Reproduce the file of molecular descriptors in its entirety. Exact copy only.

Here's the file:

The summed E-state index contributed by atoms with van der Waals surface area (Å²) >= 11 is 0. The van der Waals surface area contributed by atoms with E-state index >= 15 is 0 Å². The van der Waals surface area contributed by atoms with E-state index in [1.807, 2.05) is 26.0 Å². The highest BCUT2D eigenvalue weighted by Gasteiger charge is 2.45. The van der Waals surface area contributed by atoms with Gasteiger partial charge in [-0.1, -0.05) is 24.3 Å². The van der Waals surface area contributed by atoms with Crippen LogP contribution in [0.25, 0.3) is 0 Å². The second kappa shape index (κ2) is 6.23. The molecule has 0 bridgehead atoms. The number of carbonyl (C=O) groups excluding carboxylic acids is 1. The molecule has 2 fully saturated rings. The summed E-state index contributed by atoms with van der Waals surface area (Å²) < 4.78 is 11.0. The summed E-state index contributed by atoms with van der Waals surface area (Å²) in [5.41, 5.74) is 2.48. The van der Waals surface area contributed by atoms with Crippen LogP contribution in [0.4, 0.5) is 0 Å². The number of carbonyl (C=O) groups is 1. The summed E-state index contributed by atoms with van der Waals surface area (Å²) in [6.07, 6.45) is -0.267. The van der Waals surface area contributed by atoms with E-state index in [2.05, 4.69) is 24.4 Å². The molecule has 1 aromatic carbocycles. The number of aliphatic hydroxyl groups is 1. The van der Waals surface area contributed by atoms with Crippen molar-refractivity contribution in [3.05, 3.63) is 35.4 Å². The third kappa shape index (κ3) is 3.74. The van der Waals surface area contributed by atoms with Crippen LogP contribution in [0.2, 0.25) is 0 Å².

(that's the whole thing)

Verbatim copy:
The summed E-state index contributed by atoms with van der Waals surface area (Å²) >= 11 is 0. The van der Waals surface area contributed by atoms with E-state index >= 15 is 0 Å². The van der Waals surface area contributed by atoms with E-state index in [1.807, 2.05) is 26.0 Å². The highest BCUT2D eigenvalue weighted by Gasteiger charge is 2.45. The van der Waals surface area contributed by atoms with Gasteiger partial charge in [-0.1, -0.05) is 24.3 Å². The van der Waals surface area contributed by atoms with Crippen LogP contribution in [0.25, 0.3) is 0 Å². The second kappa shape index (κ2) is 6.23. The molecule has 0 bridgehead atoms. The number of carbonyl (C=O) groups excluding carboxylic acids is 1. The molecule has 2 fully saturated rings. The summed E-state index contributed by atoms with van der Waals surface area (Å²) < 4.78 is 11.0. The summed E-state index contributed by atoms with van der Waals surface area (Å²) in [5.41, 5.74) is 2.48. The van der Waals surface area contributed by atoms with Crippen LogP contribution in [0.4, 0.5) is 0 Å². The number of carbonyl (C=O) groups is 1. The summed E-state index contributed by atoms with van der Waals surface area (Å²) in [6.07, 6.45) is -0.267. The van der Waals surface area contributed by atoms with E-state index in [2.05, 4.69) is 24.4 Å². The molecule has 1 aromatic carbocycles. The number of aliphatic hydroxyl groups is 1. The van der Waals surface area contributed by atoms with Crippen molar-refractivity contribution in [3.05, 3.63) is 35.4 Å². The third kappa shape index (κ3) is 3.74. The van der Waals surface area contributed by atoms with Crippen LogP contribution in [0.2, 0.25) is 0 Å².